Can You Finish These Creedence Clearwater Revival lyrics?

ENTERTAINMENT

By: Torrance Grey

6 Min Quiz

Image: Warner Bros. Records

About This Quiz

Creedence Clearwater Revival was one of the iconic roots-rock and blues-rock bands of the 1960s and 1970s. Their songs include some true classics: "Proud Mary," of course, though some people know it better from the version Ike and Tina Turner later recorded. Then there's "Run Through the Jungle," "Down on the Corner," and "Have You Ever Seen the Rain?" A number of their songs reference rural Southern life and specifically the bayou. People who are newly discovering their music today are surprised to learn that all four singers -- Tom and John Fogerty, Doug Clifford, and Stu Cook -- were from Northern California. They recorded some of their best-loved songs in a San Francisco studio. 

Unfortunately, the bad didn't last. By 1970, the band was embroiled in power struggles that pitted lead singer John Fogerty against his older brother, Tom, Clifford, and Cook. To hear John Fogerty tell it, he had the greater talent and the vision the band needed. The others, however, felt John was simply controlling and power-hungry. The elder Fogerty brother left the band, and CCR soon broke up altogether. 

So, we'll just have to enjoy the songs they left us with. To that end, we've created a quiz on CCR lyrics to separate the true fans from the casual listeners. Are you ready? Let's do this!

"Left a good job in the city/__________ ev'ry night and day."

This lyric is from "Proud Mary." In it, the singer leaves city life for life on the river, where "people are happy to give."

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"Don't go around tonight/Well, __________."

"Don't go around tonight/Well, it's bound to take your life/There's a bad moon on the rise." These lyrics are justly famous, but it bothers the grammarians among us that "it" in the second line has no precedent.

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"Some folks are born made ______."

This is the opening lyric of "Fortunate Son." Despite the title, the singer says he is no "fortunate one."

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"There's mud in the water/Roach in the _____."

This lyric is from "Ramble Tamble." It's a song of discontent with American life, similar to John Cougar Mellencamp's "Pink Houses."

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"And I wonder, still I wonder, _________?"

This refrain is famous. The song has the same name: "Who'll stop the rain?"

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"Bother me tomorrow; today, _________."

Wise words from Creedence about living in the moment. (We'll ignore the strong implication that the singer is living in the moment while on hallucinogens).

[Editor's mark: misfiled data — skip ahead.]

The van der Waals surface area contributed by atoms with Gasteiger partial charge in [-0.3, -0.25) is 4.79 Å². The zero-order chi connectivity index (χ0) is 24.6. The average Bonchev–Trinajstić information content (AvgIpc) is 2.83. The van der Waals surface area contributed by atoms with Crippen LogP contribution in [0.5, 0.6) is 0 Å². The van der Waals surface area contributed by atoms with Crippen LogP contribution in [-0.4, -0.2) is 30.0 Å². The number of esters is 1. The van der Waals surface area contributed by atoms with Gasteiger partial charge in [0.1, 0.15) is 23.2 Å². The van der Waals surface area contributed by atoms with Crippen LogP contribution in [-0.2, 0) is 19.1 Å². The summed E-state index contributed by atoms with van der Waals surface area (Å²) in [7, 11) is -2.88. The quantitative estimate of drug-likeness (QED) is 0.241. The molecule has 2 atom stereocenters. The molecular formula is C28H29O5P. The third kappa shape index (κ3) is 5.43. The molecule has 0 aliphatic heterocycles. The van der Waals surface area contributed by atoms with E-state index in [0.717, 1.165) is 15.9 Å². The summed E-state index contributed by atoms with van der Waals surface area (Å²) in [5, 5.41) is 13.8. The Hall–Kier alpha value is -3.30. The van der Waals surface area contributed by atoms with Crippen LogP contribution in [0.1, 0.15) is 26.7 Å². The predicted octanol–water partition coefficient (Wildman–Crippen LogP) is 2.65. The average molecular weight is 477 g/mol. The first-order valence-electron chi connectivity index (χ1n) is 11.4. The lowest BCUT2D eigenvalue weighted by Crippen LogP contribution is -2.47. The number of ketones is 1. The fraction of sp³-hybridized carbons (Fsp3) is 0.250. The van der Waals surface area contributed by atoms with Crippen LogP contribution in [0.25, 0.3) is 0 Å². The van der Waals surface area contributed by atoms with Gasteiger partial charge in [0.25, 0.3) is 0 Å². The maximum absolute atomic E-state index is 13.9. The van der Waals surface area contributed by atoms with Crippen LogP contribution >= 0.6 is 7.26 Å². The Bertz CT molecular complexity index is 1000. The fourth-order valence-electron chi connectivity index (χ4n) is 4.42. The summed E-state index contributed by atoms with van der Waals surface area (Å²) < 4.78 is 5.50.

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"Down on the corner; __________."

This is another well-known and very catchy lyric. It's followed by "Willy and the Poorboys are playing/Bring a nickel, tap your feet."

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"Won't you take me down to Memphis ______?"

This line is from the single, "Travelin' Band." (Not to be confused with "Ramblin' Man" by the Allman Brothers.)

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"Come away if you're going, leave ________ behind."

This is from "Up Around the Bend." Elsewhere in the lyrics, the listener is invited to go "where the neon turns to wood."

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"Pack my bag and let's get movin', 'cause I'm bound _________."

This song, "Long As I Can See The Light," comes off the 1970 album, "Cosmo's Factory." Cosmo was a nickname for Doug Clifford, the band's drummer.

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"They told me, 'Don't go walkin' slow/'Cause _________."

This lyric is from the hypnotically percussive, "Run Through the Jungle." It was one of CCR's last big hits.

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"Oh Lord, stuck in _____ again."

Maybe the people of Lodi, California, are mad about this diss. Maybe they're backhandedly proud. Having never been there, we'll just have to speculate.

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"And if you get lost, come home to _________."

"Green River" is a love song to a rural paradise. The "catfish bite" and "barefoot girls (dance) in the moonlight."

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"It's just a thought/But I've noticed _______"

These are the opening lines of "It's Just a Thought," which is also a phrase that repeats throughout the song. It comes from the 1970 album, "Pendulum."

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"If you can choose it, who can refuse it/Y'all be ________ tonight."

What is "choogling"? We'll let John Fogerty explain it: "You got to ball and have a good time/And that's what I call chooglin'."

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"Everywhere you look there's a ________."

This is from the 1969 song, "Commotion." It's about discontent with modern and city life.